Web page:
Door to Nature: Cavity-Nesting Birds

Photography by Roy Lukes

Many who enjoy the natural beauty of Door County are birdwatchers, or “birders.” We look for native species and know which territories each bird prefers, but we’re also excited to find unusual migrants. 

Having a bluebird trail with 21 nest boxes set in habitats that attract these beautiful creatures causes me to make weekly checks to see which type of bird is using each box. Sometimes different species — tree swallows, house wrens, crested flycatchers or black-capped chickadees — occupy the boxes. These species are considered cavity nesters, which means they prefer to nest inside objects such as nest boxes or holes in standing trees.

Bluebird females do all the nest-building while the males offer support.

All of the songbird species that nest in a box — except the chickadees — are migrants coming back from the South, and competition for the nest boxes can be quite fierce. Eastern bluebirds are usually the first to arrive, often by the middle of March, followed by tree swallows. House wrens show up a bit later. Males are always the first to return. They stake out a territory and then defend it.

Wild birds breed in a wide variety of habitats that are mostly determined by their food preferences. Waterfowl, naturally, nest near wetlands. Birds of prey such as hawks and owls choose woodlands or wood edges. Songbirds can nest on the ground, in shrubs, in trees or on buildings.

Typical cavity nesters include woodpeckers, nuthatches, wood ducks, kestrels, screech owls and purple martins. Some other species that are less familiar also use a cavity. These include bank swallows and kingfishers, which burrow into an earthen bank, often near water. Ducks such as the common goldeneye, common merganser and hooded merganser use tree cavities. 

Multiple feathers surround these eggs of a tree swallow.

The species that most commonly use nest boxes are eastern bluebirds, tree swallows, black-capped chickadees and house wrens. These are the birds to which I devote this essay.

As you drive around the county, you may see nest boxes along country roads and even in some of the villages. It’s difficult to know which species are using them if they’re not opened and monitored weekly during the nesting season.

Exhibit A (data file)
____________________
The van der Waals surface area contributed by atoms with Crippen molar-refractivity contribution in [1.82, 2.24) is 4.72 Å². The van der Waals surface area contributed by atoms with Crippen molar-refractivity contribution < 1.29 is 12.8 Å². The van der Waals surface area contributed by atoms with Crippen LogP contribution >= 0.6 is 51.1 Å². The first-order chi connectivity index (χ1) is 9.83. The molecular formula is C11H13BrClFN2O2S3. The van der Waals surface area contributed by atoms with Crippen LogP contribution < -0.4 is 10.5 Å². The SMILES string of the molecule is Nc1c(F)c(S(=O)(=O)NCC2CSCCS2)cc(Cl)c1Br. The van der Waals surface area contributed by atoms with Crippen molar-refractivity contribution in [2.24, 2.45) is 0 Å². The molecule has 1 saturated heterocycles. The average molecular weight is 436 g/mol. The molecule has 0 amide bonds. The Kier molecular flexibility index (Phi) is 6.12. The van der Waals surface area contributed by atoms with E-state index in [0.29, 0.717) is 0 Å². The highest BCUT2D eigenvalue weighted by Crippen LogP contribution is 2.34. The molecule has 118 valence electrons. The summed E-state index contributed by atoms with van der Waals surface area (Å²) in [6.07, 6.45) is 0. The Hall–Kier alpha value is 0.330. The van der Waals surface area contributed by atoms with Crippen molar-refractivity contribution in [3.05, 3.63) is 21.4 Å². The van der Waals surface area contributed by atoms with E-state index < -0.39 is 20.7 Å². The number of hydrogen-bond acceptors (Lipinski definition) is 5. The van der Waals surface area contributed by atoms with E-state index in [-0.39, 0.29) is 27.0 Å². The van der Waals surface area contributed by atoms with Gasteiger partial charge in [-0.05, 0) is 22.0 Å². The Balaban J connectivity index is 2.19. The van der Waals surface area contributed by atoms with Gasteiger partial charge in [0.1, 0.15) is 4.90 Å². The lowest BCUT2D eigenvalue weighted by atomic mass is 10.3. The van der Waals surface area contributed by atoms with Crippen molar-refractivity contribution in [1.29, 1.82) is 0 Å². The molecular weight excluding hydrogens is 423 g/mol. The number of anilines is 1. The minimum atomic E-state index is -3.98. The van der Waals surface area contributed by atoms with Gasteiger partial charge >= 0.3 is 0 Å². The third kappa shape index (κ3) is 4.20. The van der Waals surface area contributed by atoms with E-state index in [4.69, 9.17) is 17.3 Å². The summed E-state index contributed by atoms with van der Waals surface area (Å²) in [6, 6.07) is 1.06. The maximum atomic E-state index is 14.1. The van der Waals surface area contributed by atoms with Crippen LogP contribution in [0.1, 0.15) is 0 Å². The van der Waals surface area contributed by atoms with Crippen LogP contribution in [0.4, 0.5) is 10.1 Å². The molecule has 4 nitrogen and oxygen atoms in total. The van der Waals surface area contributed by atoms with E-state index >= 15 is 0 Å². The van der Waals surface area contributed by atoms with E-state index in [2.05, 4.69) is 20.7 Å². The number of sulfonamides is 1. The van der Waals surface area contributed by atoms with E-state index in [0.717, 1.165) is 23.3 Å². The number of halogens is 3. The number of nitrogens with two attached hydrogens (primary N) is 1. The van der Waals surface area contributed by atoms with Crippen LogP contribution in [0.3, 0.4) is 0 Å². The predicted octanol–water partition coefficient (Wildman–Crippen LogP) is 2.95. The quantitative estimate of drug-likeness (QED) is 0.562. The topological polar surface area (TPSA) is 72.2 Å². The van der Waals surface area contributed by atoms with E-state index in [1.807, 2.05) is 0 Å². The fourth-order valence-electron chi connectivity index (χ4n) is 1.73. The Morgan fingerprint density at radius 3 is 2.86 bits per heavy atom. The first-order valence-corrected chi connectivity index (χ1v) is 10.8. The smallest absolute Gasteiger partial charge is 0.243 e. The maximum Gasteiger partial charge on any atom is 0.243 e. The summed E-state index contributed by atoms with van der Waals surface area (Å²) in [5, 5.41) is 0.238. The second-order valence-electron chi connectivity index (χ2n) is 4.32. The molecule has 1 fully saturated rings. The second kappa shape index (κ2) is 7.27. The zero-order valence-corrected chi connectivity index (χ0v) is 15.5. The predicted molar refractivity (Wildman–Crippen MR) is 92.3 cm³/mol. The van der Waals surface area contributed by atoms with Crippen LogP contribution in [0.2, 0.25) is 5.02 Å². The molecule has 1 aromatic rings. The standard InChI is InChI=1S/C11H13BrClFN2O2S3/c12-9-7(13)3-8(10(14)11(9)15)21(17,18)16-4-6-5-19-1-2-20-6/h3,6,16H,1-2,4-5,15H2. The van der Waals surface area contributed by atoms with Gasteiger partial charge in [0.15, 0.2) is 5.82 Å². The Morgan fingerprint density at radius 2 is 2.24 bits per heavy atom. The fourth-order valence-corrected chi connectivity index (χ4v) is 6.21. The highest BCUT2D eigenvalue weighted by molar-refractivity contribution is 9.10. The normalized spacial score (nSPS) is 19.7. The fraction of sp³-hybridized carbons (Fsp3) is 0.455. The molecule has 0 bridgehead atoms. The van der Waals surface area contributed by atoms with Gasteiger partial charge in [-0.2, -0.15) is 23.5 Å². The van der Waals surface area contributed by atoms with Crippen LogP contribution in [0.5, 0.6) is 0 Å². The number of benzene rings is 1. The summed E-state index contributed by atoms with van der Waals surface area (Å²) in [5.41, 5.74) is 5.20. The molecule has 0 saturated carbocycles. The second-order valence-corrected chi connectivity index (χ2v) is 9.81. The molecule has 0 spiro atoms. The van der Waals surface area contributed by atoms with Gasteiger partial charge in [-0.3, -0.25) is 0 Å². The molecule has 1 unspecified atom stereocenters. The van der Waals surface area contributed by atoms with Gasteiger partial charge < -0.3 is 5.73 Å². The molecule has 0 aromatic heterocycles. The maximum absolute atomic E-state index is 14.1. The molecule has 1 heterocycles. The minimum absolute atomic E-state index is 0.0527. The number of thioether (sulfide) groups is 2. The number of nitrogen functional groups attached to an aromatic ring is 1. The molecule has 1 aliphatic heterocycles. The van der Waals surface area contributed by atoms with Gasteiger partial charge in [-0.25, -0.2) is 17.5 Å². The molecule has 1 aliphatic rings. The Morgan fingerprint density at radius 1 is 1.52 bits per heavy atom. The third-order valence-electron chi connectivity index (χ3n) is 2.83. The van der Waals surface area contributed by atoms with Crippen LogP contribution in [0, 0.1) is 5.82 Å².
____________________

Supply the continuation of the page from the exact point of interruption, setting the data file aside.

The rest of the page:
Some folks put up a nest box but do not conduct weekly checks. Therefore, they don’t know that there may be a nest, but perhaps a predator got in and killed the female that was sitting on eggs. Once that happens, no other bird will use the box until it’s cleaned, so it will go unused until it’s cleaned and made safe from predators.

Female bluebirds and swallows want a clean, empty box in which to build their nest. Setting bird boxes in areas that don’t normally have species that make use of them is a waste of time and resources. And if the box is placed on a wooden post that predators can easily climb, that spells death to the bird choosing that box. 

A dime set next to chickadee eggs reveals how tiny they are.

I’ve given programs in the county about bluebird nest boxes for the past 14 years and always stress using the proper post or pole for the box. Many predators — including snakes, squirrels, feral cats, raccoons and opossums — will try to consume the birds or eggs inside the box. Field mice may also climb the post and get into the box to make a cozy winter abode.

When eastern bluebirds claim a box, they need one to three acres of primarily open land with short grass for ideal insect hunting. Bluebirds get all their food on the ground while tree swallows fly up to four miles from their box to catch their food in the air.